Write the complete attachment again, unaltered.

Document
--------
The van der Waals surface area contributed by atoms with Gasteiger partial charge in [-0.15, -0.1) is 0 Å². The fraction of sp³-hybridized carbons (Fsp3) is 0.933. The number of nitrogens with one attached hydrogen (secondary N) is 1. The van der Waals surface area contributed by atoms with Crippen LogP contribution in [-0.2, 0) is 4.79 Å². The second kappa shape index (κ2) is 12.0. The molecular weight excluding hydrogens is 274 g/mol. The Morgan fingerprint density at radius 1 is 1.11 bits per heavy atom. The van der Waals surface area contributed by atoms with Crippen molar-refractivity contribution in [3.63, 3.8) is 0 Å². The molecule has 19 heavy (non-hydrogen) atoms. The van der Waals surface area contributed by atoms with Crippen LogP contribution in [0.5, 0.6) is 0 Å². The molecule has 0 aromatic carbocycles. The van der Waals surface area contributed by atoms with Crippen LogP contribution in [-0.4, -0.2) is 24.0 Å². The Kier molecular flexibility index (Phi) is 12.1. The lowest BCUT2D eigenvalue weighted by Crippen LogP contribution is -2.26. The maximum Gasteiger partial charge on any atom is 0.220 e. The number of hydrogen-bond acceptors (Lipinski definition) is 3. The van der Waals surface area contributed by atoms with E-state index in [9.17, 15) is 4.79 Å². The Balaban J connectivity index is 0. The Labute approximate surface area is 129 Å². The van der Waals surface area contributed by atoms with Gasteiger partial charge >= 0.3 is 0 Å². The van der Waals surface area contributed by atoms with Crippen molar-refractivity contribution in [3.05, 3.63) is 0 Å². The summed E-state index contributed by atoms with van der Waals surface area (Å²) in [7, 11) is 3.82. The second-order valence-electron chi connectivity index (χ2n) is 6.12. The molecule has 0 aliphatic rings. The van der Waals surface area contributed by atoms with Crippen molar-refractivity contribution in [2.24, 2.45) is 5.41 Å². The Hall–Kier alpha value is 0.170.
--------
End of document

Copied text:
The van der Waals surface area contributed by atoms with Gasteiger partial charge in [-0.15, -0.1) is 0 Å². The fraction of sp³-hybridized carbons (Fsp3) is 0.933. The number of nitrogens with one attached hydrogen (secondary N) is 1. The van der Waals surface area contributed by atoms with Crippen LogP contribution in [-0.2, 0) is 4.79 Å². The second kappa shape index (κ2) is 12.0. The molecular weight excluding hydrogens is 274 g/mol. The Morgan fingerprint density at radius 1 is 1.11 bits per heavy atom. The van der Waals surface area contributed by atoms with Crippen molar-refractivity contribution in [3.63, 3.8) is 0 Å². The molecule has 19 heavy (non-hydrogen) atoms. The van der Waals surface area contributed by atoms with Crippen LogP contribution in [0.5, 0.6) is 0 Å². The molecule has 0 aromatic carbocycles. The van der Waals surface area contributed by atoms with Crippen LogP contribution in [-0.4, -0.2) is 24.0 Å². The Kier molecular flexibility index (Phi) is 12.1. The lowest BCUT2D eigenvalue weighted by Crippen LogP contribution is -2.26. The maximum Gasteiger partial charge on any atom is 0.220 e. The number of hydrogen-bond acceptors (Lipinski definition) is 3. The van der Waals surface area contributed by atoms with E-state index in [9.17, 15) is 4.79 Å². The Balaban J connectivity index is 0. The Labute approximate surface area is 129 Å². The van der Waals surface area contributed by atoms with Gasteiger partial charge >= 0.3 is 0 Å². The van der Waals surface area contributed by atoms with Crippen molar-refractivity contribution in [3.05, 3.63) is 0 Å². The summed E-state index contributed by atoms with van der Waals surface area (Å²) in [7, 11) is 3.82. The second-order valence-electron chi connectivity index (χ2n) is 6.12. The molecule has 0 aliphatic rings. The van der Waals surface area contributed by atoms with Crippen molar-refractivity contribution in [2.24, 2.45) is 5.41 Å². The Hall–Kier alpha value is 0.170.